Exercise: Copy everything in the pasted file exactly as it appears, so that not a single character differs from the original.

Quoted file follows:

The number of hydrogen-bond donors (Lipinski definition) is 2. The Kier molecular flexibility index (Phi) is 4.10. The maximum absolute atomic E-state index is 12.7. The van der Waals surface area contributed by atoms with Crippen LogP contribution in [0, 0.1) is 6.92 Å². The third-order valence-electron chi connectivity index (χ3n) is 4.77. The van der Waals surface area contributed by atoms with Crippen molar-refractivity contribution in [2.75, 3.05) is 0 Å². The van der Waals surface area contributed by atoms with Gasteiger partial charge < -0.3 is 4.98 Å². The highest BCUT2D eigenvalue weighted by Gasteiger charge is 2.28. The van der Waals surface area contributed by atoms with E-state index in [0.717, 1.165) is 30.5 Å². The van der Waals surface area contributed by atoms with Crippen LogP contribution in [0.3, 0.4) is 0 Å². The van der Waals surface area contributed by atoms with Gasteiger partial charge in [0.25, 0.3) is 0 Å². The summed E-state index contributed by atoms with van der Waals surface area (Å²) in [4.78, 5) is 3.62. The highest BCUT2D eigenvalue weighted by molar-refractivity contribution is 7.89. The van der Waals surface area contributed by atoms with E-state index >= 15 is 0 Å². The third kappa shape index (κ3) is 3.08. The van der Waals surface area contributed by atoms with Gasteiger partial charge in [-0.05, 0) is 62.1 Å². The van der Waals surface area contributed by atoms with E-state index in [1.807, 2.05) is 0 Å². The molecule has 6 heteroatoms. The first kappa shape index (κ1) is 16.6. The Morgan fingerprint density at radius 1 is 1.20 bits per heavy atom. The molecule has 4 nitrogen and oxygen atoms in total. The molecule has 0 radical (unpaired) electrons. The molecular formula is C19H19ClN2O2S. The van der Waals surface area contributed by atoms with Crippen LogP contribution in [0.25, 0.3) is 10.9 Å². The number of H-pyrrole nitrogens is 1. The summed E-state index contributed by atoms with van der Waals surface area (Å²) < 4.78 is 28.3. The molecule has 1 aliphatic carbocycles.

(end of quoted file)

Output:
The number of hydrogen-bond donors (Lipinski definition) is 2. The Kier molecular flexibility index (Phi) is 4.10. The maximum absolute atomic E-state index is 12.7. The van der Waals surface area contributed by atoms with Crippen LogP contribution in [0, 0.1) is 6.92 Å². The third-order valence-electron chi connectivity index (χ3n) is 4.77. The van der Waals surface area contributed by atoms with Crippen molar-refractivity contribution in [2.75, 3.05) is 0 Å². The van der Waals surface area contributed by atoms with Gasteiger partial charge < -0.3 is 4.98 Å². The highest BCUT2D eigenvalue weighted by Gasteiger charge is 2.28. The van der Waals surface area contributed by atoms with E-state index in [0.717, 1.165) is 30.5 Å². The van der Waals surface area contributed by atoms with Crippen LogP contribution in [0.3, 0.4) is 0 Å². The van der Waals surface area contributed by atoms with Gasteiger partial charge in [0.25, 0.3) is 0 Å². The summed E-state index contributed by atoms with van der Waals surface area (Å²) in [4.78, 5) is 3.62. The highest BCUT2D eigenvalue weighted by molar-refractivity contribution is 7.89. The van der Waals surface area contributed by atoms with E-state index >= 15 is 0 Å². The third kappa shape index (κ3) is 3.08. The van der Waals surface area contributed by atoms with Gasteiger partial charge in [-0.05, 0) is 62.1 Å². The van der Waals surface area contributed by atoms with E-state index in [1.807, 2.05) is 0 Å². The molecule has 6 heteroatoms. The first kappa shape index (κ1) is 16.6. The Morgan fingerprint density at radius 1 is 1.20 bits per heavy atom. The molecule has 4 nitrogen and oxygen atoms in total. The molecule has 0 radical (unpaired) electrons. The molecular formula is C19H19ClN2O2S. The van der Waals surface area contributed by atoms with Crippen LogP contribution in [0.25, 0.3) is 10.9 Å². The number of H-pyrrole nitrogens is 1. The summed E-state index contributed by atoms with van der Waals surface area (Å²) < 4.78 is 28.3. The molecule has 1 aliphatic carbocycles.